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Details of Grant 

EPSRC Reference: EP/K028421/1
Title: Multi-electrode electromyography: developing electrical cross-sectional imaging of skeletal muscle.
Principal Investigator: Whittaker, Dr R
Other Investigators:
Baker, Professor SN O'Neill, Professor A
Researcher Co-Investigators:
Project Partners:
Department: Institute of Neuroscience
Organisation: Newcastle University
Scheme: Standard Research
Starts: 22 October 2013 Ends: 21 October 2016 Value (£): 564,971
EPSRC Research Topic Classifications:
Biomechanics & Rehabilitation Medical Imaging
EPSRC Industrial Sector Classifications:
Related Grants:
Panel History:
Panel DatePanel NameOutcome
11 Mar 2013 Engineering Prioritisation Meeting 11/12 March 2013 Announced
Summary on Grant Application Form
Needle electromyography (EMG) is an essential diagnostic test in the investigation of patients with peripheral nerve and muscle disease. For conditions such as motor neuron disease, a relentlessly progressive degeneration of the motor system, it is the only diagnostic test available. However, current EMG technology has barely advanced in the past 50 years.

EMG involves inserting a metal needle through the skin into a muscle, and recording the electrical activity produced by the muscle fibres. Diseases affecting the motor nerves or the muscle produce characteristic changes in this electrical activity. The signal is recorded from a single point at the needle tip, and herein lies the fundamental limitation of current technology. Since only a single recording surface is used, this 'single channel' recording consists of overlapping electrical signals from dozens of individual muscle fibres, and untangling these to work out how the muscle fibres are arranged within the muscle can be difficult. Furthermore, the volume of muscle sampled is tiny, meaning that in order to diagnose a widespread disease, such as motor neuron disease, the needle has to be repositioned several times within several muscles. This increases the pain for the patient and means that some studies can take over an hour to perform.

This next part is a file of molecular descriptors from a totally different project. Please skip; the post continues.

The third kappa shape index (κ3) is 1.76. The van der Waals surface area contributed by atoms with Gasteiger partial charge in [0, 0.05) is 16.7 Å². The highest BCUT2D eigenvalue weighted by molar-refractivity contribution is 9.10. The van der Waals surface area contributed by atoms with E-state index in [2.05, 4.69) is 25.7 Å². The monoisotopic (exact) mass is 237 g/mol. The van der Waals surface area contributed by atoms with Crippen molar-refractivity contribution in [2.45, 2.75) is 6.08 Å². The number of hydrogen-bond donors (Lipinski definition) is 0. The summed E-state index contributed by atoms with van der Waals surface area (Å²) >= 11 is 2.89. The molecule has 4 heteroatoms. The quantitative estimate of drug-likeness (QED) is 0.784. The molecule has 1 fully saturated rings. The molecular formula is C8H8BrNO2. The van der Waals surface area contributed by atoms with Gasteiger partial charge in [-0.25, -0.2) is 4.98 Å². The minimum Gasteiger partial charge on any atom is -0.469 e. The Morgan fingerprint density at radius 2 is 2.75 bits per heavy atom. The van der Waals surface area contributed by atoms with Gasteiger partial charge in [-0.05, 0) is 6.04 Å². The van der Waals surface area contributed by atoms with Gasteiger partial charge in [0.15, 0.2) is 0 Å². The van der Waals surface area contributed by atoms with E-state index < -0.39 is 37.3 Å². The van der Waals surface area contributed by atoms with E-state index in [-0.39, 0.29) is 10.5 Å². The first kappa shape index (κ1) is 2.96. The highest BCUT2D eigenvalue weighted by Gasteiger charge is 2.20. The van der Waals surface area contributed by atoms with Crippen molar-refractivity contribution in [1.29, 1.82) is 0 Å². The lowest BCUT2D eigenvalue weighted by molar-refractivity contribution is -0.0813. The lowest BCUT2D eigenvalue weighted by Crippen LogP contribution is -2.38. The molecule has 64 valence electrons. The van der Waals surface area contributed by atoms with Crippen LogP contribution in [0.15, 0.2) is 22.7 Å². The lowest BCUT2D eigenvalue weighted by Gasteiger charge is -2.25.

Our proposal is to adapt and develop existing microfabrication techniques to produce a novel EMG electrode, of similar diameter to a conventional needle, which will record simultaneously from 64 points along the needle. This will allow the rapid and accurate localisation of each individual muscle fibre within the muscle without the need for needle movement, in effect producing an electrical cross-sectional image of the muscle. This will massively increase the accuracy of the test and significantly reduce the time taken.

Our group consists of clinicians and basic scientists based within the Royal Victoria Infirmary, Newcastle and Newcastle University. We have already developed multi-electrodes for recording electrical activity from within the brain, using microfabrication facilities within Newcastle University. We will adapt these to record from human muscle, and will test these in human volunteers. We also have extensive experience in developing novel software to analyse the data from multi-channel recordings, and we will develop a suite of programs to display muscle structure and function in real-time. This will allow clinicians to view the results as they are collected allowing them to decide whether a diagnosis has been reached or if further muscles need to be studied.

Our ultimate aim is to develop a prototype clinically applicable system which we will then develop in partnership with a commercial medical instrument company.

There are approximately 100,000 EMGs performed each year in the UK. Even if our system reduces the time taken by ten minutes each, this will have a massive cost saving for the NHS, quite apart from the benefits to patients in terms of improved diagnosis and reduced discomfort. We believe that this technique is achievable, and will be as revolutionary for EMG as the development of magnetic resonance imaging has been for radiology.

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Organisation Website: http://www.ncl.ac.uk